Don’t expect to see a performance gap between the two MeMO Pads… or the TF103C, for that matter. They’re all using the same quad-core, 1.33GHz Atom Z3745 processor with 1GB of RAM, which means the benchmark scores are virtually interchangeable. Not that there’s much room to complain. As you can see above, either of the entry-level tablets can match or beat more expensive challengers. It’s not shocking that they can outpace ASUS’ own Nexus 7, a year-old device using an even older processor. However, they also fare well against Amazon’s speedy Kindle Fire HDX, and even the premium Galaxy Tab S 8.4 — not too shabby when you’re paying up to $250 less.
The numbers translate well to the real world. The Atom chip doesn’t break a sweat while navigating through the interface, and it’s equally adept at both web browsing and intensive 3D games like Real Racing 3. As I touched on with the Transformer Pad, the low resolution goes some way toward easing the workload. You don’t need a rocket to power a paper airplane, after all. However, the offscreen graphics tests suggest that neither MeMO Pad would have much trouble handling 1080p. It’s just a shame that the displays can’t match the might of what’s under the hood.
More memory would be nice, too. Although the devices didn’t get bogged down as I juggled different apps, it’s evident that 1GB of RAM isn’t quite enough for very demanding apps. One benchmark I ran would randomly spit “out of memory” errors, even after rebooting to give it as many resources as possible. You might never encounter these problems yourself, but I’m concerned that the MeMO Pads could choke on software a year or two down the road.
I don’t have similar reservations about the battery life. Where the Transformer Pad TF103C’s runtime was disappointing for its size class, both the MeMO Pad 7 and 8 are at least on par for their price tier, if not a bit above average. ASUS claims that both of them should last for nine hours when looping a 720p video at a low 100-nit brightness, but that’s fairly conservative. In my testing, which upped the brightness to the halfway mark and threw in periodic updates from Facebook and Twitter, both gadgets were still within the ballpark of that official estimate. The 7-inch unit managed a respectable eight hours and 36 minutes before shutting down, or enough to trump the current Nexus 7 and multiple older Samsung tablets. Meanwhile, the 8-inch model lasted for nine hours and 21 minutes, putting it ahead of both the TF103C and Sony’s Xperia Z Tablet series. Neither result holds a candle to the longevity of the Galaxy Tab S, ASUS HD 7 or most iPads, but they’re more than acceptable given the blend of raw power and discount pricing.
|ASUS MeMO Pad 8||9:21|
|ASUS MeMO Pad 7||8:36|
|Microsoft Surface 2||14:22|
|iPad Air||13:45 (LTE)|
|Apple iPad mini||12:43 (WiFi)|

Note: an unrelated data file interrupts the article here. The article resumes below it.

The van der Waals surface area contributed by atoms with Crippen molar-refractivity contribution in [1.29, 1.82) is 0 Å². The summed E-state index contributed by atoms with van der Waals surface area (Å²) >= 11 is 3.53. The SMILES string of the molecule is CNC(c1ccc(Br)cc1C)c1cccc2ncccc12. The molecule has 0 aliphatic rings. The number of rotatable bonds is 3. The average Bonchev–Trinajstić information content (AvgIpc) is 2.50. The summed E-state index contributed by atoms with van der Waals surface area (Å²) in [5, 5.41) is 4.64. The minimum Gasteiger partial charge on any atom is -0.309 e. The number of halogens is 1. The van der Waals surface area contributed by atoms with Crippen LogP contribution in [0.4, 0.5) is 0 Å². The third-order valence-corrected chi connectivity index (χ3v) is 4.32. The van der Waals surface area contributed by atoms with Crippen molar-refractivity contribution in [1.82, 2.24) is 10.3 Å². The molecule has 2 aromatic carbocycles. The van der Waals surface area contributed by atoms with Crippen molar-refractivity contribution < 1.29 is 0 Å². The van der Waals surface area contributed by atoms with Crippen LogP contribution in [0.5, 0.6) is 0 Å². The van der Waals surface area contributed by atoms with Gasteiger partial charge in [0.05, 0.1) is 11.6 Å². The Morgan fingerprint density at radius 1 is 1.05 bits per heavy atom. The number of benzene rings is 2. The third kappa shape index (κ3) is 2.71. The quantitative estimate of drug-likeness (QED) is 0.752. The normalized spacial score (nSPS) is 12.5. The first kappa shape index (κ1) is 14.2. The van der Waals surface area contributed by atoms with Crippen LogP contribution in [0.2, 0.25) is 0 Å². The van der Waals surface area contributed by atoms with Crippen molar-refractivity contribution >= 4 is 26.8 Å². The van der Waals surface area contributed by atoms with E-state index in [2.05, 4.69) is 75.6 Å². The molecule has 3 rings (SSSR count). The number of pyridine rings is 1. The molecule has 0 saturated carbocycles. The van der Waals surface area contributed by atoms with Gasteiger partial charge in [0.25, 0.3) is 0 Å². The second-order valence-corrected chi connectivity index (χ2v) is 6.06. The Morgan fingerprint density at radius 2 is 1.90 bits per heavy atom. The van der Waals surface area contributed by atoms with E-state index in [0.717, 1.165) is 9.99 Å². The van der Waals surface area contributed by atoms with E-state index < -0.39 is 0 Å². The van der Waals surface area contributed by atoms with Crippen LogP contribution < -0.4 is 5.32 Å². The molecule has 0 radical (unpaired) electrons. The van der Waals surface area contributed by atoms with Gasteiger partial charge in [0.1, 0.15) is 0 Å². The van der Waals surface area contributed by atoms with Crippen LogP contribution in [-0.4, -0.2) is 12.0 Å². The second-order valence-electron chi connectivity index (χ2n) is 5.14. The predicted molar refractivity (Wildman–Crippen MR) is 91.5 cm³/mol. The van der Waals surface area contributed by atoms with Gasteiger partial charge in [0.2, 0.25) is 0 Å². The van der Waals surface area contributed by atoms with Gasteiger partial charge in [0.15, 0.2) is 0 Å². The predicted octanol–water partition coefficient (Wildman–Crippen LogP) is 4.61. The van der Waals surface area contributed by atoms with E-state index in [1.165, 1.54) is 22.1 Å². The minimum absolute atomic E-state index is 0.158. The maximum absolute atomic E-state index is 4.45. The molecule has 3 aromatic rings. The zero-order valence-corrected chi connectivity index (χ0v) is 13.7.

|Samsung Galaxy Tab S (10-inch)||12:30|
|Samsung Galaxy Tab S (8-inch)||12:22|
|Apple iPad mini with Retina display||11:55 (LTE)|
|Apple iPad (late 2012)||11:08 (WiFi)|
|ASUS Transformer Book T100||10:40|
|Apple iPad 2||10:26|
|Samsung Galaxy Note Pro 12.2||10:04|
|ASUS MeMO Pad HD 7||9:56|
|Apple iPad (2012)||9:52 (HSPA) / 9:37 (LTE)|
|Acer Iconia W4||9:50|
|Nexus 7 (2012)||9:49|
|Microsoft Surface RT||9:36|
|Sony Xperia Tablet Z||8:40|
|ASUS Transformer Pad TF103C||8:26|
|Sony Xperia Z2 Tablet||7:57|
|Dell Venue 8 Pro||7:19|
|Samsung Galaxy Note 8.0||7:18|
|Nexus 7 (2013)||7:15|
|Samsung Galaxy Tab Pro 8.4||7:13|
|Samsung Galaxy Tab 3 10.1||6:55|
And in real life, the battery is healthy enough that you likely won’t notice the difference. I can get through a day of moderate browsing, social networking and photography even on the MeMO Pad 7, and I had less to worry about with the Pad 8. Heavy-duty gaming chews up a lot of that precious energy, although you can counter that by invoking a special energy-saving mode that cuts internet access when the tablets aren’t in use. It’s a last-ditch measure, to be sure, but it might save your hide if you need a working device at the end of a daylong trip.
Here’s where ASUS seemingly backtracks on its earlier successes. I lauded the MeMO Pad HD 7 for having solid cameras, but you’re not guaranteed a similar experience with its 2014 follow-ups; to achieve what I saw in the HD 7, you’ll have to spring for the costlier MeMO Pad 8. Its 5-megapixel autofocusing rear camera is nothing special with noisy low-light shots, blown-out highlights and processing that tends to erase finer details, but it generally produces accurate colors and can take reasonably well-exposed photos in dim indoor environments. The front 2-megapixel sensor is similarly unremarkable, but it’s good enough for an HD-quality video call or selfie. Whichever camera you use, there’s a fairly sophisticated set of filters and manual camera settings, so you can add an effect or tweak the white balance if an image isn’t quite to your liking.
It’s the MeMO Pad 7 that you have to watch out for. ASUS has dropped the HD 7′s 5-megapixel back camera in favor of a 2-megapixel, fixed-focus shooter, much like that in the TF103C. Predictably, the downgraded equipment is terrible — you can’t get close to many subjects without losing focus; colors are slightly off; and shots in anything less than good lighting generate an abundance of noise. Both this and the equally lackluster 0.3-megapixel front camera are serviceable if you only need to capture a chalkboard or join a Hangouts chat, but they’re unfortunate regressions on a tablet that’s otherwise a big leap forward.